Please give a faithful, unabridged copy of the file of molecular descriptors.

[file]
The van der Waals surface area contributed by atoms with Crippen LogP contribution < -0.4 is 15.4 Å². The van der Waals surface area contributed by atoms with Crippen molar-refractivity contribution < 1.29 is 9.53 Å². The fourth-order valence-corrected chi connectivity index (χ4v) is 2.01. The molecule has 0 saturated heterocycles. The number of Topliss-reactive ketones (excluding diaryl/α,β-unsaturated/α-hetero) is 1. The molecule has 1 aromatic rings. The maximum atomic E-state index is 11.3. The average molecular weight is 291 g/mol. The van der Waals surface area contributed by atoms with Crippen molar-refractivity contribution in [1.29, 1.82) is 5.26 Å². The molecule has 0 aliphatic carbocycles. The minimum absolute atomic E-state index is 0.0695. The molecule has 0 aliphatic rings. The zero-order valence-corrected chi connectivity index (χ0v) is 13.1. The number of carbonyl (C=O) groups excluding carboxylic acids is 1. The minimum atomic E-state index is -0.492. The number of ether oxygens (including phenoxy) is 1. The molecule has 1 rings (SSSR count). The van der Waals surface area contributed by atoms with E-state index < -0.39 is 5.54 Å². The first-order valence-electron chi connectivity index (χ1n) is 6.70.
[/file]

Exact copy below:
The van der Waals surface area contributed by atoms with Crippen LogP contribution < -0.4 is 15.4 Å². The van der Waals surface area contributed by atoms with Crippen molar-refractivity contribution < 1.29 is 9.53 Å². The fourth-order valence-corrected chi connectivity index (χ4v) is 2.01. The molecule has 0 saturated heterocycles. The number of Topliss-reactive ketones (excluding diaryl/α,β-unsaturated/α-hetero) is 1. The molecule has 1 aromatic rings. The maximum atomic E-state index is 11.3. The average molecular weight is 291 g/mol. The van der Waals surface area contributed by atoms with Crippen molar-refractivity contribution in [1.29, 1.82) is 5.26 Å². The molecule has 0 aliphatic carbocycles. The minimum absolute atomic E-state index is 0.0695. The molecule has 0 aliphatic rings. The zero-order valence-corrected chi connectivity index (χ0v) is 13.1. The number of carbonyl (C=O) groups excluding carboxylic acids is 1. The minimum atomic E-state index is -0.492. The number of ether oxygens (including phenoxy) is 1. The molecule has 1 rings (SSSR count). The van der Waals surface area contributed by atoms with E-state index < -0.39 is 5.54 Å². The first-order valence-electron chi connectivity index (χ1n) is 6.70.